The actors are enthusiastic, the audience laughed happily and the two-piece combo in the pit was tuneful but the general impression was of a panto codged together with several mis-managed, not to mention hazardous moments along the way.
The comic sketches were interminable and deeply unfunny, played out by actors who were basically capable of much more given a better script. What was simply silly stayed that way and rarely elevated itself into true comic humour.
Occasionally audiences were terrorised with squirted water, as they always are in panto these days, a gag guaranteed to wake up those, who had momentarily dozed off.
Lincoln James as a cosy Fleshcreep scared no one, although his character did betray a critical sense. “Well, you need singing lessons!” he said to Princess Tamara (Miranda Floy) after an unmemorable aria and it was impossible to argue the point.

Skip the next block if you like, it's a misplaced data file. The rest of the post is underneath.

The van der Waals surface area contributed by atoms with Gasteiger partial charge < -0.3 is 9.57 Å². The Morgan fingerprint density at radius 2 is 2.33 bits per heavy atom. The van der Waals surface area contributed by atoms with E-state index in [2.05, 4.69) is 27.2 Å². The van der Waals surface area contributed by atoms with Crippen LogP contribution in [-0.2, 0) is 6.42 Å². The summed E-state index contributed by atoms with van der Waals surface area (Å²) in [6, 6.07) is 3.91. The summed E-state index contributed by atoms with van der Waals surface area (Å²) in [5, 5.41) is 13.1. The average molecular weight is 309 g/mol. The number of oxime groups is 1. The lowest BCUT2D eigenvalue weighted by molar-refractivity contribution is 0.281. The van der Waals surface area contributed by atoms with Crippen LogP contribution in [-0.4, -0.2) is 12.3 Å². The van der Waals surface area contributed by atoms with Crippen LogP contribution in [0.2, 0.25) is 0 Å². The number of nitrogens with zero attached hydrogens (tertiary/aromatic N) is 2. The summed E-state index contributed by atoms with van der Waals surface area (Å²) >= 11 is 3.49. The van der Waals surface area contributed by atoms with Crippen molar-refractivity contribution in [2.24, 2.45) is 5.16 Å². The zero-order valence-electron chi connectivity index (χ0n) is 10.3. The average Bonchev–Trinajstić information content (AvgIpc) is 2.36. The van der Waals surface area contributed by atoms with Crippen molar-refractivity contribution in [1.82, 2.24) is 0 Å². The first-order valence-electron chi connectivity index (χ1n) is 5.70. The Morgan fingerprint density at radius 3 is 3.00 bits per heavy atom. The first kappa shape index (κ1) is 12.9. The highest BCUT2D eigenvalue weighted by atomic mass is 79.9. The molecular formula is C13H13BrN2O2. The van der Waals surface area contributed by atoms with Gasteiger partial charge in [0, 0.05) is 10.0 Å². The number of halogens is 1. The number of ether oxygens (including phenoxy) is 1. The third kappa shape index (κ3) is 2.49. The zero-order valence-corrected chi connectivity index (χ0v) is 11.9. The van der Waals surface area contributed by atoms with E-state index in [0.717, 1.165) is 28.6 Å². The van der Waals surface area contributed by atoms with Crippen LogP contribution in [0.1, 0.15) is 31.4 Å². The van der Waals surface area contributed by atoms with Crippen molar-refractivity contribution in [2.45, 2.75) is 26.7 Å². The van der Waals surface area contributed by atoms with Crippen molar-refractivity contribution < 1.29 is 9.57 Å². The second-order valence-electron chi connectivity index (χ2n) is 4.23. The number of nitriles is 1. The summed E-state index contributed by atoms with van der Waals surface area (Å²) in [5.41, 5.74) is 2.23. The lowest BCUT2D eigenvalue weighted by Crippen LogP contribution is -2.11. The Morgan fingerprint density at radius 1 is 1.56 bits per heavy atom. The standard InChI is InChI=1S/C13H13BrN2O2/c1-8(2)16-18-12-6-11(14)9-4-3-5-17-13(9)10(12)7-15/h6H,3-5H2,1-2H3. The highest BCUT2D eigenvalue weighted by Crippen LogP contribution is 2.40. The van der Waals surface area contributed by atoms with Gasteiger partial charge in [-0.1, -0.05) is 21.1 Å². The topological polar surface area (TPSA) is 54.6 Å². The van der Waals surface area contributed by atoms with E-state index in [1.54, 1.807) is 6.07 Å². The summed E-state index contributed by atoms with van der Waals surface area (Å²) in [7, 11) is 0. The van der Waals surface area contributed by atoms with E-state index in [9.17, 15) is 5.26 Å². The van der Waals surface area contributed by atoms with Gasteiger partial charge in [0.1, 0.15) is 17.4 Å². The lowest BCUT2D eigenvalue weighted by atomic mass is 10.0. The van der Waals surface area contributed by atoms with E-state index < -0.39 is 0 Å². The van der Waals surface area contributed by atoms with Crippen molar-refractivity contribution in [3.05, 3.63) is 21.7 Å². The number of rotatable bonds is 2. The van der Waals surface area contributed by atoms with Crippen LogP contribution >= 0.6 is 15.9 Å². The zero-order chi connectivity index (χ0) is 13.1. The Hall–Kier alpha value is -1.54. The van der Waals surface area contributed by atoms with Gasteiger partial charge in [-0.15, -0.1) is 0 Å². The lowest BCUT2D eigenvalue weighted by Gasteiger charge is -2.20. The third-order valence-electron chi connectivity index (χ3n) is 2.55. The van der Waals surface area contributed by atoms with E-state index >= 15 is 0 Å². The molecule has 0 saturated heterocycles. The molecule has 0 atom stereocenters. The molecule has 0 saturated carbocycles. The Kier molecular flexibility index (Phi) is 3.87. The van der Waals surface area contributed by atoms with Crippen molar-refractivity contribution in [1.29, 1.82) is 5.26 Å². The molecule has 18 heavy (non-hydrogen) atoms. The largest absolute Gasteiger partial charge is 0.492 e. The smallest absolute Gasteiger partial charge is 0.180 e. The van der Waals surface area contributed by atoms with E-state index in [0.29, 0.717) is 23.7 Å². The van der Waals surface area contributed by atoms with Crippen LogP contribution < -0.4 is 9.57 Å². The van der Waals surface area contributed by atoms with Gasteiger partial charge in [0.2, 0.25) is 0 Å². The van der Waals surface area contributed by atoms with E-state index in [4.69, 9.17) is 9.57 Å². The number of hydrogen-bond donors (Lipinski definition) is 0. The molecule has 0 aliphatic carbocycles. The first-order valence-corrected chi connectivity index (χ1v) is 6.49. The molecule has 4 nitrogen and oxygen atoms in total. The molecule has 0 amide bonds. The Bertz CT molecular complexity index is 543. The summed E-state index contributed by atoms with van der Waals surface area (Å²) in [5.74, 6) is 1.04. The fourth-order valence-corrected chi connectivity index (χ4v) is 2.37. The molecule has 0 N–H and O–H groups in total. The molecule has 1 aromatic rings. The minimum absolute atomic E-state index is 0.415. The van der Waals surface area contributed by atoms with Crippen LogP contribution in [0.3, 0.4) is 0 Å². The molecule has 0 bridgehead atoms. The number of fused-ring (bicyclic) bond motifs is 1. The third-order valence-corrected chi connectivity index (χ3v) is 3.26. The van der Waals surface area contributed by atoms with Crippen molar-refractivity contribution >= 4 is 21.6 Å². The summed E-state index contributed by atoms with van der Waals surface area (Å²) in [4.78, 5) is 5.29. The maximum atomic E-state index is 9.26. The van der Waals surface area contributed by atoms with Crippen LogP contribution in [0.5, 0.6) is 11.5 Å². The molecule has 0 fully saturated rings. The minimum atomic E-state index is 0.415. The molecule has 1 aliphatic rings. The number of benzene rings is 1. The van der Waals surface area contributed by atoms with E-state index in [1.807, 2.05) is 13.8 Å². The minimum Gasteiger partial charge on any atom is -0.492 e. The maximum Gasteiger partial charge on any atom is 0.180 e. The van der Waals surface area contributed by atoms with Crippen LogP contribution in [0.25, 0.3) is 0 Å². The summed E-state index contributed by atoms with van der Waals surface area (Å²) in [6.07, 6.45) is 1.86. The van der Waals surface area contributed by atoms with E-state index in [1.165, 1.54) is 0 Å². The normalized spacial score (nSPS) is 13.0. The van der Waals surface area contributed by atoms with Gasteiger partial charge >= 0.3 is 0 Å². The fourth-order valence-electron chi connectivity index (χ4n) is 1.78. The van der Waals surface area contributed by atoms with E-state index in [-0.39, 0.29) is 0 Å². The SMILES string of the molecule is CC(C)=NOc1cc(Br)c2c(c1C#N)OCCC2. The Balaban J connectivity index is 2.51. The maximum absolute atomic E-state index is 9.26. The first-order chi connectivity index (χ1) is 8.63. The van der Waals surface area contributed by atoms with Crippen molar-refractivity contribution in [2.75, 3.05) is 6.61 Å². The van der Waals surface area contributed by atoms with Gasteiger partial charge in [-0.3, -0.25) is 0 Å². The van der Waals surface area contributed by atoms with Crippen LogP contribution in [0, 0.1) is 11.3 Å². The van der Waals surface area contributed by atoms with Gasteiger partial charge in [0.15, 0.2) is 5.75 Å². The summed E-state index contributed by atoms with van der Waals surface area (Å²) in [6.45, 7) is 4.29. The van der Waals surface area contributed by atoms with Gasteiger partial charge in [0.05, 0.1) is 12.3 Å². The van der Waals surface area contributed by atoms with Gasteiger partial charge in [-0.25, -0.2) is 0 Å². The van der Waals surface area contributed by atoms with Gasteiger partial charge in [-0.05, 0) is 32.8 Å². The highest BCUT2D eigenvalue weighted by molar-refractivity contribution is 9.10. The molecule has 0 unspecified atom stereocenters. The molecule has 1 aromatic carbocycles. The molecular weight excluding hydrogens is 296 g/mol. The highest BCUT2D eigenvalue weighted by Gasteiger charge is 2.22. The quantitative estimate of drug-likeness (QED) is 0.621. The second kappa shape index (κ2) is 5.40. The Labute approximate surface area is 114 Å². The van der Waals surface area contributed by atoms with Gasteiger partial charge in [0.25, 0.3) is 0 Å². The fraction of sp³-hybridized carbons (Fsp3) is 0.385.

Ella Vale made a very good Fairy, well-spoken and practical - I warmed to her immediately.
The kitchen slapstick consists, invariably, of buckets of white goo here tipped over Simon (John Dorney) by Tim Freeman’s bustling Dame Trot in pink PVC, while the band chose play The Boy From Ipanema for reasons known only to themselves.
The true moment of magic came when the Giant walked in. In a few moments the world of fairytale came together and the audience gave the scene a deserved round of applause (although a thoughtful person might have asked where was the hen who laid the golden eggs).